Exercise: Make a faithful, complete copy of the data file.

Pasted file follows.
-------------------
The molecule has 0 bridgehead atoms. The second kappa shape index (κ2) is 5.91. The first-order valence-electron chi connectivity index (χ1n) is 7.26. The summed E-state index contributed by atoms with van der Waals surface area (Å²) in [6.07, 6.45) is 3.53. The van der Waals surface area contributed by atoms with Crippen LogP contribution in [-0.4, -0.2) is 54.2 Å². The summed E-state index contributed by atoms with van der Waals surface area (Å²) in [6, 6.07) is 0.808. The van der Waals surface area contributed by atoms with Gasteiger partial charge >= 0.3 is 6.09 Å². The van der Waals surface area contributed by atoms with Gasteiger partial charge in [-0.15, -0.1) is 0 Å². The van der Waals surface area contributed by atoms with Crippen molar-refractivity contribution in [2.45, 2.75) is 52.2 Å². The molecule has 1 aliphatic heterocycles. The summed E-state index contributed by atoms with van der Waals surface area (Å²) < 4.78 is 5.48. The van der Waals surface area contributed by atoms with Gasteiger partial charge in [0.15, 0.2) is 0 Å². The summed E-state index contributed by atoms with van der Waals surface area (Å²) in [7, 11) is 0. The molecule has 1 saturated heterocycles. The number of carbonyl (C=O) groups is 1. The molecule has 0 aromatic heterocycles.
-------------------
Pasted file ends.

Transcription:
The molecule has 0 bridgehead atoms. The second kappa shape index (κ2) is 5.91. The first-order valence-electron chi connectivity index (χ1n) is 7.26. The summed E-state index contributed by atoms with van der Waals surface area (Å²) in [6.07, 6.45) is 3.53. The van der Waals surface area contributed by atoms with Crippen LogP contribution in [-0.4, -0.2) is 54.2 Å². The summed E-state index contributed by atoms with van der Waals surface area (Å²) in [6, 6.07) is 0.808. The van der Waals surface area contributed by atoms with Gasteiger partial charge >= 0.3 is 6.09 Å². The van der Waals surface area contributed by atoms with Gasteiger partial charge in [-0.15, -0.1) is 0 Å². The van der Waals surface area contributed by atoms with Crippen molar-refractivity contribution in [2.45, 2.75) is 52.2 Å². The molecule has 1 aliphatic heterocycles. The summed E-state index contributed by atoms with van der Waals surface area (Å²) < 4.78 is 5.48. The van der Waals surface area contributed by atoms with Gasteiger partial charge in [0.15, 0.2) is 0 Å². The summed E-state index contributed by atoms with van der Waals surface area (Å²) in [7, 11) is 0. The molecule has 1 saturated heterocycles. The number of carbonyl (C=O) groups is 1. The molecule has 0 aromatic heterocycles.